I. Defendants' Statement of Undisputed Facts and Evidence
Defendants' statement of undisputed facts is supported by citations to declarations of defendants Rivers and Viera signed under penalty of perjury.
The evidence submitted by the defendants in support of their motion for summary judgment establishes the following. Defendant Rivers worked as a correctional officer with the California Department of Corrections and Rehabilitation at CMF from April 2007 to December 2009. Defendant Viera works as a correctional sergeant with the California Department of Corrections and Rehabilitation and has worked at CMF since July 2007. (Defs.' SUDF 1-2, Rivers Decl. & Viera Decl.)
On July 12, 2008, defendant Viera was a correctional sergeant in the Unit II Enhanced Outpatient Program ("EOP") housing unit at CMF. His responsibilities included supervising correctional officers and ensuring staff implemented procedures necessary for the safety and security of the institution. It was not defendant Viera's duty, however, to monitor or cover unit gates, nor was it his duty to monitor or supervise the Unit II West gate when inmates returned from the yard. When inmates are returning to Unit II from the yard, defendant Viera's post is not even near the unit gate. (Defs.' SUDF 3-5, Viera Decl.)
On July 12, 2008, defendant Rivers was a Unit II Search and Escort Officer at CMF. Her duties as a Search and Escort Officer included opening the Unit II West gate when inmates returned from the main yard. When it was time for inmates to return to their housing units from the yard, a West Sally Gate officer would call over the loudspeaker "yard returning." At that time, inmates were to walk to their unit gates so that they could return to their housing units. Unit II inmates must walk down a hallway and then walk up a staircase to the second floor, and then enter through the Unit II gate in order to enter their housing unit. After defendant Rivers heard the "yard returning" call, it was her cue to go unlock the Unit II West gate, pursuant to CMF policy. Defendant Rivers would walk from her post to the Unit II West gate to unlock the door and allow Unit II inmates into their housing unit. Usually, by the time defendant Rivers arrived at the gate, inmates were halfway down the hallway. When an officer is standing at the Unit II West gate, the officer can look down and see inmates walking down the hallway and coming up the stairs to the gate. Defendant Rivers had no knowledge of any "blind spots" when inmates return from the yard and come through the Unit II West gate. (Defs.' SUDF 6-12, Rivers Decl.)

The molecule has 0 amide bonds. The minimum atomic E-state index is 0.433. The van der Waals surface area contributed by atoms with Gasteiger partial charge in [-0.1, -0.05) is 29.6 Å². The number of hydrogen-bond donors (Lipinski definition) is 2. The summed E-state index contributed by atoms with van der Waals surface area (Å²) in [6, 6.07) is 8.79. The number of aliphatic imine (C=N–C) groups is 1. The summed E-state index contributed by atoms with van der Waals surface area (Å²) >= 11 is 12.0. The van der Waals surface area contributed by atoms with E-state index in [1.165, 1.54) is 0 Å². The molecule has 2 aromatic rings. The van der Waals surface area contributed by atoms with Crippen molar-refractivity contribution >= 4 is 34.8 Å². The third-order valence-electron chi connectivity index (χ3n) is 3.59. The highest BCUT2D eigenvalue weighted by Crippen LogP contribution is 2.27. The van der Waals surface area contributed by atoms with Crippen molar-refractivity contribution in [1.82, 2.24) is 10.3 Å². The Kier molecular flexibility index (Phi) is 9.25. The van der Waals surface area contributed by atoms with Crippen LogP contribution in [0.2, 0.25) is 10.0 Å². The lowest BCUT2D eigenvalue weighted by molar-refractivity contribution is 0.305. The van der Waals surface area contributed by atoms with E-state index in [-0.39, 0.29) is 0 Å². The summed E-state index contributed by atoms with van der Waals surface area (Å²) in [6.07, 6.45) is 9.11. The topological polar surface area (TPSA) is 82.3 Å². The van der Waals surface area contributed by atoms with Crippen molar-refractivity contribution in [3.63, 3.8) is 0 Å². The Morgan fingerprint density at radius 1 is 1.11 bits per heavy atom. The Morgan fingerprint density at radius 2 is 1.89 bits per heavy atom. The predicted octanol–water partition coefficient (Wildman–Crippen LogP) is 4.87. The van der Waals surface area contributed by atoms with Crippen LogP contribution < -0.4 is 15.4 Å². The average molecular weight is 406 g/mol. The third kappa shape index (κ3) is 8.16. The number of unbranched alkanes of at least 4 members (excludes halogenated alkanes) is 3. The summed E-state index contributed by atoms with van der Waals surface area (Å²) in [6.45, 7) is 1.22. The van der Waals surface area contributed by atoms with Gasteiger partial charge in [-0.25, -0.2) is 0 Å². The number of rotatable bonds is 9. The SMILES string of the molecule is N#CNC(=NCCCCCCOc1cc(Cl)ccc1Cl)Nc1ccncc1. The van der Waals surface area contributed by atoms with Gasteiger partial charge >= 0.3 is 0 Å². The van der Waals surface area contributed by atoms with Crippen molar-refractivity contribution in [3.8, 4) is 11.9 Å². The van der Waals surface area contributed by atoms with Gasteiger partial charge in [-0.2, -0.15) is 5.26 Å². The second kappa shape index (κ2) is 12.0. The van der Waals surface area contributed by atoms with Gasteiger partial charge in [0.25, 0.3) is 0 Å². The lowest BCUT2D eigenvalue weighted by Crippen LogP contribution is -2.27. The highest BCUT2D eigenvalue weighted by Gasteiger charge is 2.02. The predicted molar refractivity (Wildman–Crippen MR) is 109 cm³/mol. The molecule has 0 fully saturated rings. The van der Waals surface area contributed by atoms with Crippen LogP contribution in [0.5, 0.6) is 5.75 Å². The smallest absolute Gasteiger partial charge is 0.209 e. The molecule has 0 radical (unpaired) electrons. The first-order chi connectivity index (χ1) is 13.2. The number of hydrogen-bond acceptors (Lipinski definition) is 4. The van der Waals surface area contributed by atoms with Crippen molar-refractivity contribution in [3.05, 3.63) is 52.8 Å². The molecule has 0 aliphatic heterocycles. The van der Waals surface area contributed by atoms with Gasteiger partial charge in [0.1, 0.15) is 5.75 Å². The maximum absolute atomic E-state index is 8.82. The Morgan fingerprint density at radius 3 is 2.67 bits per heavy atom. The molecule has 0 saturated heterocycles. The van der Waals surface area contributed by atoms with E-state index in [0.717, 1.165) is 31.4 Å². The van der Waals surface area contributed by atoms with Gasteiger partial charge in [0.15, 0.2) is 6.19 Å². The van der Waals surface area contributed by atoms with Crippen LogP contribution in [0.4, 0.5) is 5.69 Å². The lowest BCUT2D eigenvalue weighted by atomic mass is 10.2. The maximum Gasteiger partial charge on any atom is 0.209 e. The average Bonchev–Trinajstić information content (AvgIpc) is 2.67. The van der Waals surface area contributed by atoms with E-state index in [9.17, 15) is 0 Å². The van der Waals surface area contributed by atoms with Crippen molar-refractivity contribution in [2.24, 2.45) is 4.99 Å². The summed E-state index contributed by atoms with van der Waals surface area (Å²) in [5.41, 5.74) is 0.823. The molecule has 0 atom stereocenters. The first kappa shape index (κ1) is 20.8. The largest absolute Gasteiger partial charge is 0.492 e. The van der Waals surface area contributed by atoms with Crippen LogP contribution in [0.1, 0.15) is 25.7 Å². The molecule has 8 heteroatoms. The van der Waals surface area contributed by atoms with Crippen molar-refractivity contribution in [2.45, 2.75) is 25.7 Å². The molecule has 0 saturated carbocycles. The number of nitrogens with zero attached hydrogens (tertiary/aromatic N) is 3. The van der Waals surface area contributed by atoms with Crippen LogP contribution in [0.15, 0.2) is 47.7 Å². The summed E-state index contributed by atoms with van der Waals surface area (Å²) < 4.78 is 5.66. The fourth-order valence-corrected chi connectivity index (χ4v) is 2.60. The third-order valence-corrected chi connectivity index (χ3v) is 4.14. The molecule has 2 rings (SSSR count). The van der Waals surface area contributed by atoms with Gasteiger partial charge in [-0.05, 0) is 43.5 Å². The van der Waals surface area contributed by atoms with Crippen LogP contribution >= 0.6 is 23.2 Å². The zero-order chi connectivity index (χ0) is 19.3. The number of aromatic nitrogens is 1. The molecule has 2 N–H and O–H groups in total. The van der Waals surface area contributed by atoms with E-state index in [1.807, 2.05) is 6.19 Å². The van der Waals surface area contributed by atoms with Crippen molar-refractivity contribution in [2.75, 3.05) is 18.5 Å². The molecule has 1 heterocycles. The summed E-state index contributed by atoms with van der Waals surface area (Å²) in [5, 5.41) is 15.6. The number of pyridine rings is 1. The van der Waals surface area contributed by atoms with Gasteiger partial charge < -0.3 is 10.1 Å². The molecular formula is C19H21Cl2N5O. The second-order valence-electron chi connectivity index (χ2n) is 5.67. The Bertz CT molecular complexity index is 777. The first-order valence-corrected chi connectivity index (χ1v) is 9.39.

On July 12, 2008, after defendant Rivers heard the "yard returning" call, she made her way to the Unit II West gate when an alarm sounded alerting officers that there was a fight in the Unit II stairwell. Defendant Rivers ran to the area where the fight took place to help secure the area. When she arrived, defendant Rivers saw plaintiff laying on the ground with his eyes opened in a dazed state. Medical staff were then called to come and take plaintiff off of Unit II for treatment and evaluation. There was no delay in defendant Rivers arriving at the Unit II West gate that day. (Defs.' SUDF 13-14, Rivers Decl.)